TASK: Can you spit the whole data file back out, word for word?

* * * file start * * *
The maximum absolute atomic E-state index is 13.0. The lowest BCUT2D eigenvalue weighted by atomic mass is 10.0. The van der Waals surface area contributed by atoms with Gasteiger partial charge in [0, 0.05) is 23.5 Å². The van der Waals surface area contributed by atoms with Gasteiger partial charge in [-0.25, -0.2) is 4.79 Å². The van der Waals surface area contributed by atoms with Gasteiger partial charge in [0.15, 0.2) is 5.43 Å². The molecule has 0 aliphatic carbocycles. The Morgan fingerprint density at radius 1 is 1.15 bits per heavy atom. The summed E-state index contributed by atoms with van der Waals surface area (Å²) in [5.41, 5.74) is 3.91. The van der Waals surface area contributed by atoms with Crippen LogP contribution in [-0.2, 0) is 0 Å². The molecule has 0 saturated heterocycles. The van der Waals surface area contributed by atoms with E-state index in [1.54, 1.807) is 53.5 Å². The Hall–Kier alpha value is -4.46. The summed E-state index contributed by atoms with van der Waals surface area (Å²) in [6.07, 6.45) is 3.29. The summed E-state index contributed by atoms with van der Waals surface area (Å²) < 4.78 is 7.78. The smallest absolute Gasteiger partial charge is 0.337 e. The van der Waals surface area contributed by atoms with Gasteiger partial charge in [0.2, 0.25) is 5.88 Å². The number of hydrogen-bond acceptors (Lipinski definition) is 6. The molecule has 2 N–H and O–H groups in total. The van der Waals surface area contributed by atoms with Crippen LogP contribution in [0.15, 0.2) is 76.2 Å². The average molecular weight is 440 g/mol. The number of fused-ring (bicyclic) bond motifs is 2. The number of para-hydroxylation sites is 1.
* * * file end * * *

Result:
The maximum absolute atomic E-state index is 13.0. The lowest BCUT2D eigenvalue weighted by atomic mass is 10.0. The van der Waals surface area contributed by atoms with Gasteiger partial charge in [0, 0.05) is 23.5 Å². The van der Waals surface area contributed by atoms with Gasteiger partial charge in [-0.25, -0.2) is 4.79 Å². The van der Waals surface area contributed by atoms with Gasteiger partial charge in [0.15, 0.2) is 5.43 Å². The molecule has 0 aliphatic carbocycles. The Morgan fingerprint density at radius 1 is 1.15 bits per heavy atom. The summed E-state index contributed by atoms with van der Waals surface area (Å²) in [5.41, 5.74) is 3.91. The van der Waals surface area contributed by atoms with Crippen LogP contribution in [-0.2, 0) is 0 Å². The molecule has 0 saturated heterocycles. The van der Waals surface area contributed by atoms with E-state index in [1.54, 1.807) is 53.5 Å². The Hall–Kier alpha value is -4.46. The summed E-state index contributed by atoms with van der Waals surface area (Å²) in [6.07, 6.45) is 3.29. The summed E-state index contributed by atoms with van der Waals surface area (Å²) < 4.78 is 7.78. The smallest absolute Gasteiger partial charge is 0.337 e. The van der Waals surface area contributed by atoms with Gasteiger partial charge in [0.2, 0.25) is 5.88 Å². The number of hydrogen-bond acceptors (Lipinski definition) is 6. The molecule has 2 N–H and O–H groups in total. The van der Waals surface area contributed by atoms with Crippen LogP contribution in [0.15, 0.2) is 76.2 Å². The average molecular weight is 440 g/mol. The number of fused-ring (bicyclic) bond motifs is 2. The number of para-hydroxylation sites is 1.